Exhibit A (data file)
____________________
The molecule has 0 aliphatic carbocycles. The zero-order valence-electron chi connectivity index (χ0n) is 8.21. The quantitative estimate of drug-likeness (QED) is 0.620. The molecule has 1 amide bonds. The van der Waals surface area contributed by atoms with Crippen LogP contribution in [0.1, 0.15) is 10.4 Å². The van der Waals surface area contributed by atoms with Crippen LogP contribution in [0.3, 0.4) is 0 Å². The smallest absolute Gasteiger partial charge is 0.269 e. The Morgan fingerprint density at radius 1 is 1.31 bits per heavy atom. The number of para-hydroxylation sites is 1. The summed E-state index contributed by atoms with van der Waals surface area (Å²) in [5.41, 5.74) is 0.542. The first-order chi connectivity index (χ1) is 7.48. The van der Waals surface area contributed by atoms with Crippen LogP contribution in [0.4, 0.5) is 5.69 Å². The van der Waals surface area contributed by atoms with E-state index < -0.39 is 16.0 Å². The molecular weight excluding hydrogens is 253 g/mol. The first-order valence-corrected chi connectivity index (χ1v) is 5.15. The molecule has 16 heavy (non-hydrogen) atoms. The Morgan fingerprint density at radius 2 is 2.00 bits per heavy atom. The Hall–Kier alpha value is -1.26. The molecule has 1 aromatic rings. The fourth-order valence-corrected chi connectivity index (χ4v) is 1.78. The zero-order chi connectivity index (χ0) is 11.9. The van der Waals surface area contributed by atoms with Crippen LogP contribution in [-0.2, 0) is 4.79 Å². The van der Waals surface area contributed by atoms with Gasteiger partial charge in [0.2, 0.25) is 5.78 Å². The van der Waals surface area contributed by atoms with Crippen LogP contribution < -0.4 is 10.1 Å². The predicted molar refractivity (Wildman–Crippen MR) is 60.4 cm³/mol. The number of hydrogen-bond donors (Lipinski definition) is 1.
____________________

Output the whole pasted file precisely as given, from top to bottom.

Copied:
The molecule has 0 aliphatic carbocycles. The zero-order valence-electron chi connectivity index (χ0n) is 8.21. The quantitative estimate of drug-likeness (QED) is 0.620. The molecule has 1 amide bonds. The van der Waals surface area contributed by atoms with Crippen LogP contribution in [0.1, 0.15) is 10.4 Å². The van der Waals surface area contributed by atoms with Crippen LogP contribution in [0.3, 0.4) is 0 Å². The smallest absolute Gasteiger partial charge is 0.269 e. The Morgan fingerprint density at radius 1 is 1.31 bits per heavy atom. The number of para-hydroxylation sites is 1. The summed E-state index contributed by atoms with van der Waals surface area (Å²) in [5.41, 5.74) is 0.542. The first-order chi connectivity index (χ1) is 7.48. The van der Waals surface area contributed by atoms with Crippen LogP contribution in [0.4, 0.5) is 5.69 Å². The van der Waals surface area contributed by atoms with E-state index < -0.39 is 16.0 Å². The molecular weight excluding hydrogens is 253 g/mol. The first-order valence-corrected chi connectivity index (χ1v) is 5.15. The molecule has 16 heavy (non-hydrogen) atoms. The Morgan fingerprint density at radius 2 is 2.00 bits per heavy atom. The Hall–Kier alpha value is -1.26. The molecule has 1 aromatic rings. The fourth-order valence-corrected chi connectivity index (χ4v) is 1.78. The zero-order chi connectivity index (χ0) is 11.9. The van der Waals surface area contributed by atoms with Crippen LogP contribution in [-0.2, 0) is 4.79 Å². The van der Waals surface area contributed by atoms with Gasteiger partial charge in [0.2, 0.25) is 5.78 Å². The van der Waals surface area contributed by atoms with Crippen LogP contribution < -0.4 is 10.1 Å². The predicted molar refractivity (Wildman–Crippen MR) is 60.4 cm³/mol. The number of hydrogen-bond donors (Lipinski definition) is 1.